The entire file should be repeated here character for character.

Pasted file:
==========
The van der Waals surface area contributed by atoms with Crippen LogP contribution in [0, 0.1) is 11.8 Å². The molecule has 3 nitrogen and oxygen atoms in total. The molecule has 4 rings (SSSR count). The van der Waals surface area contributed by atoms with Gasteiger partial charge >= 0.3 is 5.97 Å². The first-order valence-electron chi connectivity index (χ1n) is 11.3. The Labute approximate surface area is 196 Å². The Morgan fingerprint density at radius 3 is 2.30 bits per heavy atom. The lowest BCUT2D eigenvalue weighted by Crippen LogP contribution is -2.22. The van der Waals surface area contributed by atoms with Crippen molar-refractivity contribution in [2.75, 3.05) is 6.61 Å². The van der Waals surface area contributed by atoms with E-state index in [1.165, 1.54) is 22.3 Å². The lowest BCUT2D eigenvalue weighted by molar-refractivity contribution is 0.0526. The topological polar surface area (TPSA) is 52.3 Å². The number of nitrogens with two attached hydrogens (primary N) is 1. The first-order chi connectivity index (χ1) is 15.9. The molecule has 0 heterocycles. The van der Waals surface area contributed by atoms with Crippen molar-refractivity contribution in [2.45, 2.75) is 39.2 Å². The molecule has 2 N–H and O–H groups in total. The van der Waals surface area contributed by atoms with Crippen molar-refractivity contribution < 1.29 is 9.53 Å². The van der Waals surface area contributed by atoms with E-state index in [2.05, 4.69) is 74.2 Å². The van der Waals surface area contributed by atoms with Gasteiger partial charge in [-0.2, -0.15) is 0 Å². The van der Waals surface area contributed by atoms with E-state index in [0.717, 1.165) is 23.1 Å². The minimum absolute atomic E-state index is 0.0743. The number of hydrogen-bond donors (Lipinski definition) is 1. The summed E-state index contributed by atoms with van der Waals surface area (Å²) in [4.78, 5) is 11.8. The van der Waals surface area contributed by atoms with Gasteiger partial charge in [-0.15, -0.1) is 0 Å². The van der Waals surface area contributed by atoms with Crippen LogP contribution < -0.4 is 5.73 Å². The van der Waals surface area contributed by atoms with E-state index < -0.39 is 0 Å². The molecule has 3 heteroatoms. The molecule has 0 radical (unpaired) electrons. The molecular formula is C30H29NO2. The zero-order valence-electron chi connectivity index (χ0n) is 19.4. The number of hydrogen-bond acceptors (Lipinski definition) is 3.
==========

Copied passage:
The van der Waals surface area contributed by atoms with Crippen LogP contribution in [0, 0.1) is 11.8 Å². The molecule has 3 nitrogen and oxygen atoms in total. The molecule has 4 rings (SSSR count). The van der Waals surface area contributed by atoms with Gasteiger partial charge >= 0.3 is 5.97 Å². The first-order valence-electron chi connectivity index (χ1n) is 11.3. The Labute approximate surface area is 196 Å². The Morgan fingerprint density at radius 3 is 2.30 bits per heavy atom. The lowest BCUT2D eigenvalue weighted by Crippen LogP contribution is -2.22. The van der Waals surface area contributed by atoms with Crippen molar-refractivity contribution in [2.75, 3.05) is 6.61 Å². The van der Waals surface area contributed by atoms with E-state index in [1.165, 1.54) is 22.3 Å². The lowest BCUT2D eigenvalue weighted by molar-refractivity contribution is 0.0526. The topological polar surface area (TPSA) is 52.3 Å². The number of nitrogens with two attached hydrogens (primary N) is 1. The first-order chi connectivity index (χ1) is 15.9. The molecule has 0 heterocycles. The van der Waals surface area contributed by atoms with Crippen molar-refractivity contribution in [2.45, 2.75) is 39.2 Å². The molecule has 2 N–H and O–H groups in total. The van der Waals surface area contributed by atoms with Crippen molar-refractivity contribution < 1.29 is 9.53 Å². The van der Waals surface area contributed by atoms with E-state index in [2.05, 4.69) is 74.2 Å². The van der Waals surface area contributed by atoms with Gasteiger partial charge in [-0.2, -0.15) is 0 Å². The van der Waals surface area contributed by atoms with E-state index in [0.717, 1.165) is 23.1 Å². The minimum absolute atomic E-state index is 0.0743. The number of hydrogen-bond donors (Lipinski definition) is 1. The summed E-state index contributed by atoms with van der Waals surface area (Å²) in [4.78, 5) is 11.8. The van der Waals surface area contributed by atoms with Gasteiger partial charge in [-0.15, -0.1) is 0 Å². The van der Waals surface area contributed by atoms with Crippen LogP contribution < -0.4 is 5.73 Å². The van der Waals surface area contributed by atoms with E-state index < -0.39 is 0 Å². The molecule has 3 heteroatoms. The molecule has 0 radical (unpaired) electrons. The molecular formula is C30H29NO2. The zero-order valence-electron chi connectivity index (χ0n) is 19.4. The number of hydrogen-bond acceptors (Lipinski definition) is 3.